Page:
Microsoft is reportedly thinking of ways to develop a version of its Office suite for netbooks. According to Network World, Microsoft business division chief Stephen Elop implied that the goal is to come up with a low cost version of Office that provides limited functionality. After all, who wants to pay hundreds of dollars for a version of Microsoft Office that will run on a $300 laptop?
But I’m hoping Microsoft has at least one other thing in mind. If the leaked screenshots of Office 14 (the upcoming version of Microsoft Office) are anything to go by, it looks like Microsoft plans to continue using its new ribbon-style toolbars, first introduced in Office 2007. And that’s fine if you’re using a desktop computer with a 1280 x 1024 pixel display. But most netbooks have 1024 x 600 or 1024 x 576 pixel displays. And that ribbon interface at the top of the screen takes up a lot of room.
I’d hate to see a version of MS Office dstributed for netbooks that doesn’t come with a lower profile toolbar designed to maximize your on-screen workspace. Editing spreadsheets is a whole lot less fun when you can only see two or three rows at a time.
Update: OK, I’ll admit it. I may just be a crotchety old computer user who fears change here. I’m not a big fan of the visual look of the new Microsoft Office ribbon. But I also haven’t used a version of MS Office newer than Office 2003 (while I have spent some money on Windows licenses in the last few years, OpenOffice.org, Zoho, and Google Docs have served my word processing and spreadsheet needs, so I haven’t felt the urge to spend any money on Office). As some commentors have pointed out, the ribbon might not be as chunky as I initially thought and it’s not hard to hide. I’ll let y’all duke it out in the comments.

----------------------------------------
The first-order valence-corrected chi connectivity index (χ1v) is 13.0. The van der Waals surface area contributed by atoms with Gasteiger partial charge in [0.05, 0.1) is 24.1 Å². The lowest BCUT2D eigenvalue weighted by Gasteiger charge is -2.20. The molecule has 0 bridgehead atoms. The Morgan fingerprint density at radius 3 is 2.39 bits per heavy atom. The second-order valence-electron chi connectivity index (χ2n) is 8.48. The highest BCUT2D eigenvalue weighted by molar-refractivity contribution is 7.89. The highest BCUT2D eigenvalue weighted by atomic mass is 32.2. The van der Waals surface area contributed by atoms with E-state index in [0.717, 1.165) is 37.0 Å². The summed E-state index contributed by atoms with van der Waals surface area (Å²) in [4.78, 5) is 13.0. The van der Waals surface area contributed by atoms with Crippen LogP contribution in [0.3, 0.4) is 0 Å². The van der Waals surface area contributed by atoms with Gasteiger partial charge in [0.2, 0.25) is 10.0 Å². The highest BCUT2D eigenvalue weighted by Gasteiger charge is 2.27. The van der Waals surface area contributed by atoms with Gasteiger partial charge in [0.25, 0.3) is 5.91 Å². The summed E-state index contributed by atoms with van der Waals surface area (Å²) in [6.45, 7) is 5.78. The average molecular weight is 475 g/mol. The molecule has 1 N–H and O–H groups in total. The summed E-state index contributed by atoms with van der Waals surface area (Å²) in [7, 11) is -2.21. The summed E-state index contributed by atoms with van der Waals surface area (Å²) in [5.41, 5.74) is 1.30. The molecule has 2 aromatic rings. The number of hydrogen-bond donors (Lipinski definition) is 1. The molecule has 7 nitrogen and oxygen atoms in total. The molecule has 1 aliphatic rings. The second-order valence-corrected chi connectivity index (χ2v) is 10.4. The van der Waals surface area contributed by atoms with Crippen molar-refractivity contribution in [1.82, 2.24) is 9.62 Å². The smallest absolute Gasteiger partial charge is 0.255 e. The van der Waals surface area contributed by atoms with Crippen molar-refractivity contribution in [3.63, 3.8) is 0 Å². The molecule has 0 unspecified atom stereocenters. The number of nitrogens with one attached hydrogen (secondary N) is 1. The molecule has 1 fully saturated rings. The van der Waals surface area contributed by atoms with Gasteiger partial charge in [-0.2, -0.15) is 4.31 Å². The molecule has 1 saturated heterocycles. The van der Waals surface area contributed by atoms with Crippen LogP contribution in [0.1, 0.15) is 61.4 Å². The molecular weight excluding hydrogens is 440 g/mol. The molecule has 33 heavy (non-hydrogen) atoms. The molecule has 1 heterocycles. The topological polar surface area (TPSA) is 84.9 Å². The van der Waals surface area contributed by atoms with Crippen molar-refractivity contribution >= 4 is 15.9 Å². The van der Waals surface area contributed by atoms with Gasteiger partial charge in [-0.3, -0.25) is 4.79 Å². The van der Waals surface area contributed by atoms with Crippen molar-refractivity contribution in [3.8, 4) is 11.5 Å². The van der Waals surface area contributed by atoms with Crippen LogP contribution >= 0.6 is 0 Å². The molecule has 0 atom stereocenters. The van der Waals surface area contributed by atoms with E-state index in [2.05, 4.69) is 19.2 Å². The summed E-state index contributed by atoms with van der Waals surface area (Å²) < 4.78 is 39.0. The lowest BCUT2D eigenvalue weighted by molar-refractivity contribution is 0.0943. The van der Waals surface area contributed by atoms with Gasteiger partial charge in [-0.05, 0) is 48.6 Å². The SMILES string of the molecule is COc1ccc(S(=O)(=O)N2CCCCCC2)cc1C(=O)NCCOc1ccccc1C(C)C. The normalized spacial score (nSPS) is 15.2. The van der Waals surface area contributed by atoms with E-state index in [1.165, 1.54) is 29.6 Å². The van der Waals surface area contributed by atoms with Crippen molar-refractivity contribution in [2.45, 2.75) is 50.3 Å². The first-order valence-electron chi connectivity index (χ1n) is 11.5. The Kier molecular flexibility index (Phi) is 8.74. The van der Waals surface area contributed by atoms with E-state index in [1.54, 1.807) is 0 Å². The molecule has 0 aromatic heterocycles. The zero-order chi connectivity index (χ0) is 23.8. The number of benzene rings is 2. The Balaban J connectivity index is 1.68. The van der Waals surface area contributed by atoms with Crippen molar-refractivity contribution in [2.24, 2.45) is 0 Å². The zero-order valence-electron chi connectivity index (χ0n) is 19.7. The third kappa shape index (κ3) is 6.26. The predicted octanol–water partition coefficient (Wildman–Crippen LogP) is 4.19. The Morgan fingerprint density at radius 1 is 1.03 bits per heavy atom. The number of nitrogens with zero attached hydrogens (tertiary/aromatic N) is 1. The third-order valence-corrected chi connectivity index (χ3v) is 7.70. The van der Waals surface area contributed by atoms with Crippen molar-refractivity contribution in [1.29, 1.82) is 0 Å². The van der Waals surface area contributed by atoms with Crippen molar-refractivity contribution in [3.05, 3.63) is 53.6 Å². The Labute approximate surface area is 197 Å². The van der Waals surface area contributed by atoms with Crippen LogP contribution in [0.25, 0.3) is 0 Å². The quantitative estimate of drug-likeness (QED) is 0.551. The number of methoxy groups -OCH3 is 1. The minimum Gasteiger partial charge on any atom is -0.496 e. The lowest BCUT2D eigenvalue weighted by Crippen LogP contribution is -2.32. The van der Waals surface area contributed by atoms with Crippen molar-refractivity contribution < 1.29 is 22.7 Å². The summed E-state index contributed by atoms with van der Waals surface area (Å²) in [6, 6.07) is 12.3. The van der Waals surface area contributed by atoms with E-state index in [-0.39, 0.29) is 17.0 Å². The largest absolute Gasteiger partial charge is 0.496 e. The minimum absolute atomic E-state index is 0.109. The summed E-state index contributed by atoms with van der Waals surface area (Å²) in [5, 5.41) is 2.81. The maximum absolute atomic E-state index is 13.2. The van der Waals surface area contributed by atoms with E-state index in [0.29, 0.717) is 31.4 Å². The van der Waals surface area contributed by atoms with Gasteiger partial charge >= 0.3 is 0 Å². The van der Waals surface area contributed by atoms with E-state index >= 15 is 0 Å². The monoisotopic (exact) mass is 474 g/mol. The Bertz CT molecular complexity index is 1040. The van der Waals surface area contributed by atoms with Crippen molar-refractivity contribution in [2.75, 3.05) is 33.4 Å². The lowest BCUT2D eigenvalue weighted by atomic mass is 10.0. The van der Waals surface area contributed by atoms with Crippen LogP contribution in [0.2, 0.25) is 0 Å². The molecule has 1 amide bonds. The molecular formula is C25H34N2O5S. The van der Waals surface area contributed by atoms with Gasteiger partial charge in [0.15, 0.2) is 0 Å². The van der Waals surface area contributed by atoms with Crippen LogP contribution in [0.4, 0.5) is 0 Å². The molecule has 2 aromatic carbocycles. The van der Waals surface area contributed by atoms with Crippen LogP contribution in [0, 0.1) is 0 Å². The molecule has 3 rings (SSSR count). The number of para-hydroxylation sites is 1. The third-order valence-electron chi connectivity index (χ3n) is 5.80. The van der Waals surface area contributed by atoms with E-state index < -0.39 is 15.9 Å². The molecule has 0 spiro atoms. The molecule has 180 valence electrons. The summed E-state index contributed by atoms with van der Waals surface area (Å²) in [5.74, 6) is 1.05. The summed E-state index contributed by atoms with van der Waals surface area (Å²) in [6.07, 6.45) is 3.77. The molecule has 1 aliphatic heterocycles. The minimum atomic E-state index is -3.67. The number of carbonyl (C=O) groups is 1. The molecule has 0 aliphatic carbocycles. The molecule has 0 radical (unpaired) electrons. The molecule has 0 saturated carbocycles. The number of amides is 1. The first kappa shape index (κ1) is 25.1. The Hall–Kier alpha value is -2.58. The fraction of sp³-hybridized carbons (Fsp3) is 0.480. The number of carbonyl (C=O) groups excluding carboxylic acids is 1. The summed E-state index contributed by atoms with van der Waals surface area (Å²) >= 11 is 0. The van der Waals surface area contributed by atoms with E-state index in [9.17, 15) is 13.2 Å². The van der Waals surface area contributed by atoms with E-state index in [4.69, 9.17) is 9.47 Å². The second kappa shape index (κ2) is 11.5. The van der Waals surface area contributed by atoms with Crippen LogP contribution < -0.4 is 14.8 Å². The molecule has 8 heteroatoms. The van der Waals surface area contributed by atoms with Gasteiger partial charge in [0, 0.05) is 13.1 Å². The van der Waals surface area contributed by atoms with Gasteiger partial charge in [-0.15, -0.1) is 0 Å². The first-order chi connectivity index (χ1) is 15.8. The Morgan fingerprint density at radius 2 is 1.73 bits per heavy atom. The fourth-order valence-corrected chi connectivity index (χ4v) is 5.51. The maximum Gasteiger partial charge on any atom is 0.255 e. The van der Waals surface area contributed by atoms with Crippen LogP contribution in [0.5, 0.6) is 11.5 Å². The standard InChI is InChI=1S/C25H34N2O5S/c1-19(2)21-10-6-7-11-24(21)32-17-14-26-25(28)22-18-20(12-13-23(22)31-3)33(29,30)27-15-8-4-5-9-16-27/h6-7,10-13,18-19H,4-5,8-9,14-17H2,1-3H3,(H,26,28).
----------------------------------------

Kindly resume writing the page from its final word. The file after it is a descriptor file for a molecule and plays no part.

The main thrust of the story, though, is that Microsoft is staking netbooks into consideration as it makes business decisions. And that’s generally a good thing. If the company had realized that people might want low power, cheaper computers a few years ago, Windows Vista might have run as well on netbooks as Windows XP and Windows 7 do.